- Blinken speaks to Sudan generals, calls for ceasefire
- Sudan's EU ambassador 'assaulted' in Khartoum home
- At least 185 killed, 1,800 wounded: UN
- UN chief says humanitarian situation 'catastrophic'
- Army has used air strikes to hit rivals' camps
- Violence began amid push to restore civilian rule
Khartoum: Secretary of State Antony Blinken said a US diplomatic convoy in Sudan was fired upon in a "reckless" act, adding all the people in the group were safe.
Vehicles in the convoy had diplomatic license plates and flew a US flag, Blinken said on Tuesday at a meeting of Group of Seven foreign ministers in the Japanese mountain resort of Karuizawa.
Blinken said the US has deep concern about the overall Sudan security environment, adding that he made clear any attacks on US diplomats were unacceptable in calls he had with generals on opposite sides of the fighting.
"We will continue to track this very closely and very carefully," Blinken said.
Blinken said it looked liked the Rapid Support Forces paramilitary group was responsible for the attack on the convoy, adding the top immediate priority is quickly obtaining a cease-fire so people can get help they need.
The Sudanese group battling the army for control of the North African nation ruled out a cease-fire as diplomats struggled to halt fighting that threatens to erupt into a full-blown civil war.
Fighting between the Sudanese army and a rival paramilitary faction has killed around 200 people and wounded 1,800 after three days of urban warfare.
The fighting is between the forces of two generals who seized power in a 2021 coup - army chief Abdel Fattah Al Burhan and his deputy, Mohamed Hamdan Daglo, who commands the powerful paramilitary Rapid Support Forces (RSF).
Blinken expressed grave concern
On Tuesday, US Secretary of State Antony Blinken spoke with two generals leading warring forces in Sudan and "underscored the urgency of reaching a ceasefire", a State Department spokesman said.
Blinken, in Japan for a meeting of G7 foreign ministers, held separate calls with the commanders of the Sudanese Armed Forces and Rapid Support Forces, spokesman Vedant Patel said.
"The Secretary expressed his grave concern about the death and injury of so many Sudanese civilians due to the sustained, indiscriminate fighting," Patel said in a statement.
When he spoke to the two men, Blinken "stressed the responsibility of the two generals to ensure the safety and wellbeing of civilians, diplomatic personnel, and humanitarian workers", Patel said.
A ceasefire would "permit the delivery of humanitarian assistance to those affected by the fighting, the reunification of Sudanese families, and allow the international community in Khartoum to make sure its presence is secure", he added.
EU ambassador assaulted in Khartoum home
The European Union ambassador to Sudan was attacked in his home in Khartoum on Monday, the bloc's top diplomat Josep Borrell said, as fighting between rival generals gripped the nation.
"A few hours ago, the EU Ambassador in Sudan was assaulted in his own residency," Borrell wrote on Twitter, without detailing any injuries to the envoy.
"Security of diplomatic premises and staff is a primary responsibility of Sudanese authorities and an obligation under international law," he added.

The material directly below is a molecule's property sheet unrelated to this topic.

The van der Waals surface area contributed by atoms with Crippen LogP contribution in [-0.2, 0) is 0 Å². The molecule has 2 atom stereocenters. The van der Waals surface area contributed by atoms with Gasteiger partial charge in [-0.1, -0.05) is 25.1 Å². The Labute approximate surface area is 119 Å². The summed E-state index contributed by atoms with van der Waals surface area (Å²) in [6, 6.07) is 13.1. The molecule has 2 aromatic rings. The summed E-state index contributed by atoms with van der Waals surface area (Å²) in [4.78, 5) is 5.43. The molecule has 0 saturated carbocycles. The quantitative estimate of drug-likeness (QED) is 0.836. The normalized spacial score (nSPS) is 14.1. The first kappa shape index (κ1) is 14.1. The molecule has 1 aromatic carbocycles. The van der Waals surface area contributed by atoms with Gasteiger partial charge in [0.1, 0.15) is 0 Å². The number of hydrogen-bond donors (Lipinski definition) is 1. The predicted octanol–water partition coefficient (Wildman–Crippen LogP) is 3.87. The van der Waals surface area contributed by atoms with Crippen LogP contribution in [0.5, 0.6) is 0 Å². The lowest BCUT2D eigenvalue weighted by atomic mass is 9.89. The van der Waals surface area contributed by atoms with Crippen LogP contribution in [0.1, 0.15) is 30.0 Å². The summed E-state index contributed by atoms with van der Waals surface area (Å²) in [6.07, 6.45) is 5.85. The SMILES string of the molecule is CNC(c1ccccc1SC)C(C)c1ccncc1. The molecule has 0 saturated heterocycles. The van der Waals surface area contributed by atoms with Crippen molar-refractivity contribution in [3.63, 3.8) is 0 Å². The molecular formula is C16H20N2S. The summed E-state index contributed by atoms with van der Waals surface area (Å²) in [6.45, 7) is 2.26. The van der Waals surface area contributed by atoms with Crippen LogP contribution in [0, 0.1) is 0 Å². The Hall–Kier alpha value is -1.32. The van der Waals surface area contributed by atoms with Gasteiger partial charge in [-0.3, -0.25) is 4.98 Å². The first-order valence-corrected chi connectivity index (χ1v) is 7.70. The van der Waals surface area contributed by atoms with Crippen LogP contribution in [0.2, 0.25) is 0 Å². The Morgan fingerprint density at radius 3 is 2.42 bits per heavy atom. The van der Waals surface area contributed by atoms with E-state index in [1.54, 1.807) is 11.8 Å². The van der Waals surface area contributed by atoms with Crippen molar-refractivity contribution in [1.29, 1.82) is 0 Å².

The European Union's ambassador to Sudan is veteran Irish diplomat Aidan O'Hara. EU spokeswoman Nabila Massrali told AFP that he was "OK" following the assault.
"The security of the staff is our priority," she said. "The EU delegation has not been evacuated. Security measures are being assessed."
UN calls for 'immediate' ceasefire
On Monday, UN Secretary-General Antonio Guterres again called on Sudan's warring parties to "immediately cease hostilities".
Analysts say the fighting in the capital of the chronically unstable country is unprecedented and could be prolonged, despite regional and global calls for a ceasefire.
Battles have taken place throughout the vast country, and there are fears of regional spillover. The conflict has seen air strikes, artillery and heavy gunfire.
Offices, schools and petrol stations in the capital were shut on Monday, while health services were widely disrupted and doctors said most major hospitals had gone out of service.
The bridges linking Khartoum with Omdurman and Bahri across the Nile River's two main branches were blocked by armoured vehicles, and some roads leading from the capital were impassable. Television images showed a fire raging at the international airport inside the city.
With water and power cut across large parts of the capital, some residents were venturing out to buy food, forming queues at bakeries.
There has been no police presence on the streets of Khartoum since Saturday, and witnesses reported cases of looting.
"We're scared our store will be looted because there's no sense of security," said Abdalsalam Yassin, 33, a shopkeeper who had bought extra stock ahead of the coming Eid Al Fitr holiday.
The eruption of fighting over the weekend followed rising tensions over the RSF's integration into the military.
Discord over the timetable for that process delayed a framework deal for a civilian transition that was due to be signed earlier this month.
Egypt's Sisi also said he is in touch with the RSF to ensure the safety